Spiritual Death

Something we don’t always like to talk about, as Christians, is spiritual death, damnation, the second death, etc.  It’s not very exciting, it doesn’t sound positive, and most of us today have a cultural abhorrence of the prospect of scaring someone into believing the Gospel.  After all, the Gospel is good news, it should be a message of joy and relief, not of fearful doom and gloom.

But of course, the existence of “good news” presupposes a situation of bad news.  And that’s what spiritual death is.  I recently came across a quote from Philoxenus of Mabbug, a Syrian Christian from the late 400’s and early 500’s.  He was known as something of a controversialist in his day, particularly as the fourth ecumenical council slammed down, causing the Oriental Orthodox Christians to begin to separate from the rest of Church.  Nevertheless, Philoxenus was a respected bishop and scholar who translated much of the Bible into Syriac and wrote a great deal of practical devotional material that has been valued by his supporters and critics alike.  In one of his sermons, he wrote:

Anyone who is assiduous in reading the Word of God but does not put it into practice would be bound to hear himself accused by the reading itself.  So he would necessarily deserve an even more serious condemnation for despising and dishonoring what he was reading every day.  Sadly he is like a dead person, like a soulless corpse.

Even if a thousand trumpets were to sound in the ears of the dead, they would never hear them.  That is how it is with a soul that is dead in sin, a soul that has lost all memory of God, a soul that never thinks of God all day: it does not hear the sound of the Word that is calling it.  The trumpet of the Word does not wake it.  It is sunk in the sleep of death and this sleep is pleasant to it.

Being a dead soul, it is not conscious of its state and is not moved to ask for life.  It is like one who has died of natural causes, or who on the level of practical obedience to the Word of God has committed suicide.  It does not suffer as a result of its death and the idea of asking for a return to life does not enter its head.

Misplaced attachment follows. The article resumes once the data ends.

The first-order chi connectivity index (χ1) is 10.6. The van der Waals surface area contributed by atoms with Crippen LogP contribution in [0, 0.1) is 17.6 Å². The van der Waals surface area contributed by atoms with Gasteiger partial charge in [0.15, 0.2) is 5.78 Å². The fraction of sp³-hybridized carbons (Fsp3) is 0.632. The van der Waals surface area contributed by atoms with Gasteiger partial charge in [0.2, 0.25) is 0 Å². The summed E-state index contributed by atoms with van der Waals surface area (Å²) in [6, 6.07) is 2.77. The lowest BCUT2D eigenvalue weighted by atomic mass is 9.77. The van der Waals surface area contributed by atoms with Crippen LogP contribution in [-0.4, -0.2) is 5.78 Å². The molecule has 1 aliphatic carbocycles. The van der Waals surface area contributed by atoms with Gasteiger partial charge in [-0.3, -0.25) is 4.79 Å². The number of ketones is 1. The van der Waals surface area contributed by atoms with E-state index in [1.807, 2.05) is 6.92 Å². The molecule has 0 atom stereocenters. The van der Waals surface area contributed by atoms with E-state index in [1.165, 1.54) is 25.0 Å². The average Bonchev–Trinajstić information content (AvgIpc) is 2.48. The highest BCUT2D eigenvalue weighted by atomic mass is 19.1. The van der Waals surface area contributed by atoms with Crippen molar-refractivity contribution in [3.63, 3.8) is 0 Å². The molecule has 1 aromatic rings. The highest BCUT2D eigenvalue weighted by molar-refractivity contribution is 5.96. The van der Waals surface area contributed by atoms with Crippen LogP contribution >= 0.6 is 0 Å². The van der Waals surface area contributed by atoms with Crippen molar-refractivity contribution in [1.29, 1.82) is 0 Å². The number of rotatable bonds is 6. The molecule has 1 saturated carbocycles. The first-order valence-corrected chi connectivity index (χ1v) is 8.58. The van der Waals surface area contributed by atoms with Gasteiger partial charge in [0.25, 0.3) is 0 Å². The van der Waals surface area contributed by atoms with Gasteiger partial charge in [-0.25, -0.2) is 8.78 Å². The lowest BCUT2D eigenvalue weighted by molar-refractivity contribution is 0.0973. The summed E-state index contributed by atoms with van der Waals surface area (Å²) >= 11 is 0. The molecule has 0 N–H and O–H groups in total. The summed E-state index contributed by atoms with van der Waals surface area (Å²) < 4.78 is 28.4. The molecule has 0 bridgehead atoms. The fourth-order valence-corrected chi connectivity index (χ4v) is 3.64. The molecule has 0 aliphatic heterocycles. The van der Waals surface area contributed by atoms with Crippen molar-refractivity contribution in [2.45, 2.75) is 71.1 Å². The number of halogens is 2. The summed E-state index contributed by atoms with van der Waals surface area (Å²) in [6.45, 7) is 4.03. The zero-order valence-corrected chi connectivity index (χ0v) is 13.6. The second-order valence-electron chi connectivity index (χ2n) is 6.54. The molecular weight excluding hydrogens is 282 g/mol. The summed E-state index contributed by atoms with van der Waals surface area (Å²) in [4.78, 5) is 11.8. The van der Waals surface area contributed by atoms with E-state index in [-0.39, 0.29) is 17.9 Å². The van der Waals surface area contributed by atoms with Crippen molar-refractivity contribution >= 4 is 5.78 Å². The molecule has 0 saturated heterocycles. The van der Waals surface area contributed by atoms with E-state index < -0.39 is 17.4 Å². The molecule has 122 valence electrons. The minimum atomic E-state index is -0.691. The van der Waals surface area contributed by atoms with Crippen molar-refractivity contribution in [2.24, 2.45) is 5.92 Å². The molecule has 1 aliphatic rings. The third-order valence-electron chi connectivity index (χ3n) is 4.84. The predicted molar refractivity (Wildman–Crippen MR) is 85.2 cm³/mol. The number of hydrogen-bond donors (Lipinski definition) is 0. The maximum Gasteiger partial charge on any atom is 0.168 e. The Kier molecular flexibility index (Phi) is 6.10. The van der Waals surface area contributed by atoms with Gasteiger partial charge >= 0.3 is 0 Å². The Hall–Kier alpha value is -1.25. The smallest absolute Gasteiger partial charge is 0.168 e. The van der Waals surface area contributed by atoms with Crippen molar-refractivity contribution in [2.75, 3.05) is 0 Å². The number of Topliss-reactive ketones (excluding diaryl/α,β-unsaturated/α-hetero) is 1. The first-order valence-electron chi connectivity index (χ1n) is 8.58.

The soul is dead when it never thinks of God, when it has lost all memory of God.  Its powers of discernment are dead.  Its desires for the things of heaven are dead.  Its nature is alive, but its will is dead and its freedom has disappeared.

This forms an apt description of what is called the doctrine of Total Depravity – the sad reality that we human beings are so dead in our sin that nothing in our entire being is left unaffected.  Without God’s intervention we are dead, we’re “not conscious” of our condition and therefore are never “moved to ask for life.”  That is, we don’t have the ability even to ask Christ to save us, much less choose Christ as our Lord and Savior.

This is an important reminder for us today because the way we often talk about salvation and evangelism makes it sound as though that all we have to do is present the good news of Jesus Christ to an unbeliever and challenge them to make a choice.  This is an unbiblical oversimplification; there is more going on behind the scenes that we all-too-easily overlook.  No one comes to Jesus unless he or she is first drawn by the Father.  This is because we are dead in our sins, and need the intervention of God’s grace in order to recognize our condition and believe in Jesus and be saved.

Now, a Calvinist will explain that this happens by the decree of God the Father in eternity past, is made possible by the atonement of Christ on the Cross, and brought about by the work of the Holy Spirit on the person to be saved.  Meanwhile an Arminian will explain that this happens by God’s initiative of granting prevenient grace.  In either case, the human being starts out in a condition of utter death and helplessness without God taking the first step.

Additionally, this also helps to explain the often-uncomfortable reality of hell and damnation.  We are all spiritually dead to begin with.  Unless we are moved to new life, we stay spiritually dead.  God doesn’t have to “send” anyone to hell on Judgement Day, they’ll in effect already be there.  So as we go about our teaching and preaching concerning salvation, and our work of evangelization, we should remember the reality of spiritual death and pray earnestly that God will go before us in all our doings, and that His Spirit will enable others to see and respond to Him.  For, as a thousand trumpets cannot wake the dead, neither can a thousand evangelists convert the non-Christian.  It is the work of God, through and through, so that none may boast in his own works, but in the grace of God.

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About Fr. Brench

I'm an Anglican Priest and a sci-fi geek. Therefore, I write about spiritual formation, theology, biblical studies, and Doctor Who. But I keep those blogs separate so I don't confuse too many people!
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